For a full explanation of exactly how this may be accomplished, please follow the link to:

Improve The Housing Market in England and Wales.
How to Improve the Housing Markets in England and Wales before it is too late.

Peter Hendry, Author:– The House Price Virtuoso Solution otherwise known as The Hendry Solution

Latest government funded research into the crisis within the housing markets across England and Wales

Here’s news (published in February 2018) on the then recent government funded research into the crisis existing within the housing markets across England and Wales.

An awful lot remains to be done to assist those wanting (and needing) to start buying their first houses or flats and thus later to be able to move to better accommodation as and when, and wherever, they may need to.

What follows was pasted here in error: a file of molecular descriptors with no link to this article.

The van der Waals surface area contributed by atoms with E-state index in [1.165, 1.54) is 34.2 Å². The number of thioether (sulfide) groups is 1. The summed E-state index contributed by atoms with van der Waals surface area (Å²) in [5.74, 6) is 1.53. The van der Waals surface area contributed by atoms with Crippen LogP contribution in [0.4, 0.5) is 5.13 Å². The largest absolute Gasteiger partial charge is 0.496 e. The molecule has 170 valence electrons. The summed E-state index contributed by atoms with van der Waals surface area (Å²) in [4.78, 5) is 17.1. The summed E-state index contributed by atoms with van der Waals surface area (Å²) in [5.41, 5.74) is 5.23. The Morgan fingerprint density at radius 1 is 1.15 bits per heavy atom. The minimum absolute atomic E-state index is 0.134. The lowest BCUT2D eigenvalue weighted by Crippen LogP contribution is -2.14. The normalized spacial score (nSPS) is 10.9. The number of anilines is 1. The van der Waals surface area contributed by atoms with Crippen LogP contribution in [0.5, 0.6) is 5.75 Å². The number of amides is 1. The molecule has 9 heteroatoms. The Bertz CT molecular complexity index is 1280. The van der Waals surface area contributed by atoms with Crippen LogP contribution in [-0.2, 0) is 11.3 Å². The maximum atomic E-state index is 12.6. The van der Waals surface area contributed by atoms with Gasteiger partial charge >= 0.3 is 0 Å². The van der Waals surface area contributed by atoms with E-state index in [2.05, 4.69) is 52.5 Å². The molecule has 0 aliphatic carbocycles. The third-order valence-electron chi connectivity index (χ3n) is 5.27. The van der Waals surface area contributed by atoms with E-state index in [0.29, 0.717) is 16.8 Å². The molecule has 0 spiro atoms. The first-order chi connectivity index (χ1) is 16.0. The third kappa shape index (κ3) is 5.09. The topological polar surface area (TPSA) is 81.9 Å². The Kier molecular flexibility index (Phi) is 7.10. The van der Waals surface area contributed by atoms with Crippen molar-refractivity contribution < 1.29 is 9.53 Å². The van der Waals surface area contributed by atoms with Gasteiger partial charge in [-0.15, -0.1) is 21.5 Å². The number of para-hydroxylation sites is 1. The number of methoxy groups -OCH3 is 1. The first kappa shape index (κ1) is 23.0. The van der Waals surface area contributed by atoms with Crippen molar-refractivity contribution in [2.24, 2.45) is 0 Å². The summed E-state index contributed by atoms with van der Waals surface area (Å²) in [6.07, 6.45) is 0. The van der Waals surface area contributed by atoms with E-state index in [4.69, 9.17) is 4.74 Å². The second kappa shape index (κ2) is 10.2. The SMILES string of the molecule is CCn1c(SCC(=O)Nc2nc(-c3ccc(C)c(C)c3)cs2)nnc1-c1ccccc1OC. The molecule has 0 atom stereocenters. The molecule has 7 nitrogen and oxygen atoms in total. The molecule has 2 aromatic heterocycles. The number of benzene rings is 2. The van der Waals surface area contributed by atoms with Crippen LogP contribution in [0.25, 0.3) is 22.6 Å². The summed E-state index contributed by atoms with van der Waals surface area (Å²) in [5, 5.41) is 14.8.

The Economic and Social Research Council have funded the recent research through the Secondary Data Analysis Initiative (grant number ES/N011872/1) and the Centre for the Microeconomic Analysis of Public Policy at the IFS (grant number ES/M010147/1).

The online link to the IFS research is:
The decline of homeownership among young adults.

The IFS are so right about the decline in home ownership. It’s a societal loss.
I have worked on producing a policy designed to resolve the current problems within all housing markets across England and Wales.

In my opinion there is only one certain way to resolve this dilemma. It’s my latest online blog-published explanation covering this and taking you on to the actual virtuoso solution which may be found at the following link.

The House Price Virtuoso Solution.
How to Improve all Housing Markets in England and Wales.

Peter Hendry, Author:– The House Price Virtuoso Solution otherwise known as The Hendry Solution

It’s an earnest attempt to be a useful contributor to the future prosperity of our still great nation.